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New Tax Law Raised Your Paycheck

Federal Tax

New Tax Law Raised Your Paycheck

Hello Money Nerve followers

I have had so many questions regarding the new tax law from my clients this year. People want to know how it will affect them and what action they should take. This in-depth article from MarketWatch gives you some advice for reviewing how the new tax law will impact your finances

About 90% of wage earners saw an increase in their paycheck this month now that the 2018 federal tax withholding tables are out.

The new tax law tables determine how much tax employers take out — or withhold — from an employee’s paycheck and the 2018 tables reflect the updated tax rates under the Tax Cuts and Jobs Act, as well as other changes that affect individuals, including a repealed personal exemption and increase in the standard deduction. Under the new law, there are still seven tax brackets, but six of them are lower.

Deciding How Much Money to Withhold

Workers choose how much money they want their employer to withhold from their paychecks on a Form W-4, usually claiming either 1 or 0 allowances. The higher the number of allowances, the less money is withheld, which means a larger paycheck. But when people choose fewer allowances (and have more money withheld), they’ll see the money with the new tax law when they file their returns the following year and get a refund.

The new tax law lowered federal tax brackets, hence the extra money in paychecks now. The changes are automatic, and if people want to adjust their withholdings, they will have to go to their employer and submit a new Form W-4 to do so.

Keep or Invest the Extra Money

This is the eternal question and the answer is, “it depends.” Some might find the extra cash will help them reach financial goals or pay off debts, but others say workers might want to adjust their withholdings so they don’t get a pay increase right away.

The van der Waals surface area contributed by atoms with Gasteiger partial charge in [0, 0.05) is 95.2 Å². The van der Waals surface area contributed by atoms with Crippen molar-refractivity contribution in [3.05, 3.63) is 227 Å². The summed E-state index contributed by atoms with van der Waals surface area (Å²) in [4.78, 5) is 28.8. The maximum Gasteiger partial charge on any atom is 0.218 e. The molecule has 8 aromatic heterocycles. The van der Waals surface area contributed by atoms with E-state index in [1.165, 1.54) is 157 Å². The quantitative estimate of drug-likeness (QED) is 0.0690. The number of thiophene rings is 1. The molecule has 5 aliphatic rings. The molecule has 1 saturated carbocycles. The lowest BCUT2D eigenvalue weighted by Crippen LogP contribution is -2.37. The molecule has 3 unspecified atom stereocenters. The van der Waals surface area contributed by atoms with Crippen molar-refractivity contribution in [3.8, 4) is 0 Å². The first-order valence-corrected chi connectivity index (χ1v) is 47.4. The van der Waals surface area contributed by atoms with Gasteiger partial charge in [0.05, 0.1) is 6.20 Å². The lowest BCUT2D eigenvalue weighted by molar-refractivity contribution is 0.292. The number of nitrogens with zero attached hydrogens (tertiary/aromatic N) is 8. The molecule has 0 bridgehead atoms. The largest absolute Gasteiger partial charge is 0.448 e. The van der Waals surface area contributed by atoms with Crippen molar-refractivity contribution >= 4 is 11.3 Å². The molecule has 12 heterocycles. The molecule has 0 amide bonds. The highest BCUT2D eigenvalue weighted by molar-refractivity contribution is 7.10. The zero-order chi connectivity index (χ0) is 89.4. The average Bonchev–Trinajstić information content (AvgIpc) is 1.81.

Why? The money might not be put to good use or, in certain cases, employees may end up having to pay more income tax next year, tax experts said. “If they’re afraid they’re going to spend it and not save it, then they should increase withholdings,” said Michael Berry, head of the advanced planning team for Voya Financial.

Tax Refunds

About 62% of taxpayers expect to receive a refund this year, according to a Credit Karma Tax survey, and half of those people already know what they’ll do with it. Only 11% intend to use the refund for a vacation or major event, and 6% said they’ll use it to buy themselves something. Another 20% said they plan to save it for a rainy day, 18% said they’ll use it to pay off credit card debt, 16% said it will go toward paying off other debts, 10% are saving for a major purchase, like a home or car, and others mentioned student loans, medical debts or helping family members.

Income Taxes

The new tax law act keeps the seven income tax brackets but lowers tax rates. Employees will see changes reflected in their withholding in their February 2018 paychecks. These rates revert to the 2017 rates in 2026.

The Tax Act creates the following chart. The income levels will rise each year with inflation. But they will rise more slowly than in the past because the Act uses the chained consumer price index. Over time, that will move more people into higher tax brackets. This graph along with a detailed list of the tax changes is provided by The Balance.

Income Tax Rate Income Levels for Those Filing As:
2017 2018-2025 Single Married-Joint
10% 10% $0-$9,525 $0-$19,050
15% 12% $9,525-$38,700 $19,050-$77,400
25% 22% $38,700-$82,500 $77,400-$165,000
28% 24% $82,500-$157,500 $165,000-$315,000
33% 32% $157,500-$200,000 $315,000-$400,000
33%-35% 35% $200,000-$500,000 $400,000-$600,000
39.6% 37% $500,000+ $600,000+

Trump’s tax plan doubles the standard deduction. A single filer’s deduction increases from $6,350 to $12,000, while the deduction for Married and Joint Filers increases from $12,700 to $24,000. It reverts back to the current level in 2026. It eliminates personal exemptions and most itemized deductions but keeps deductions for charitable contributions, retirement savings, and student loan interest.

 Pull those February pay stubs and see what changes have happened! Use this opportunity to start a savings account and invest in your future!